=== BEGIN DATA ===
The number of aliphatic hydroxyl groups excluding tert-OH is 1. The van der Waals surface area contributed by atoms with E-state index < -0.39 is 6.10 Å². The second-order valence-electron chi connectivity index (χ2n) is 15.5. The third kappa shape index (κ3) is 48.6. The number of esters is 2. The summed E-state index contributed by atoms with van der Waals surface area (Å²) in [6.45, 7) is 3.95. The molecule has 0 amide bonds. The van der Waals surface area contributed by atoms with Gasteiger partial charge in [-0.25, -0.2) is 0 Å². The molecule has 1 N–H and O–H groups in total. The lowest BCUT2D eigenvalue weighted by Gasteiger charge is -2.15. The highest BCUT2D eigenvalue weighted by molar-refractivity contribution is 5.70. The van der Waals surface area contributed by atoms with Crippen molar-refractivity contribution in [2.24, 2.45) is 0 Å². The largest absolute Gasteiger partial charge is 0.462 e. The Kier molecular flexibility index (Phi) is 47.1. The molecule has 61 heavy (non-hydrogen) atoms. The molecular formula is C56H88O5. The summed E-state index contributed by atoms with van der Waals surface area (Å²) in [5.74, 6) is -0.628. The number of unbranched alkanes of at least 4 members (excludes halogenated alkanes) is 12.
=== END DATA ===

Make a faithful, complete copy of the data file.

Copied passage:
The number of aliphatic hydroxyl groups excluding tert-OH is 1. The van der Waals surface area contributed by atoms with E-state index < -0.39 is 6.10 Å². The second-order valence-electron chi connectivity index (χ2n) is 15.5. The third kappa shape index (κ3) is 48.6. The number of esters is 2. The summed E-state index contributed by atoms with van der Waals surface area (Å²) in [6.45, 7) is 3.95. The molecule has 0 amide bonds. The van der Waals surface area contributed by atoms with Gasteiger partial charge in [-0.25, -0.2) is 0 Å². The molecule has 1 N–H and O–H groups in total. The lowest BCUT2D eigenvalue weighted by Gasteiger charge is -2.15. The highest BCUT2D eigenvalue weighted by molar-refractivity contribution is 5.70. The van der Waals surface area contributed by atoms with Crippen molar-refractivity contribution in [2.24, 2.45) is 0 Å². The largest absolute Gasteiger partial charge is 0.462 e. The Kier molecular flexibility index (Phi) is 47.1. The molecule has 61 heavy (non-hydrogen) atoms. The molecular formula is C56H88O5. The summed E-state index contributed by atoms with van der Waals surface area (Å²) in [5.74, 6) is -0.628. The number of unbranched alkanes of at least 4 members (excludes halogenated alkanes) is 12.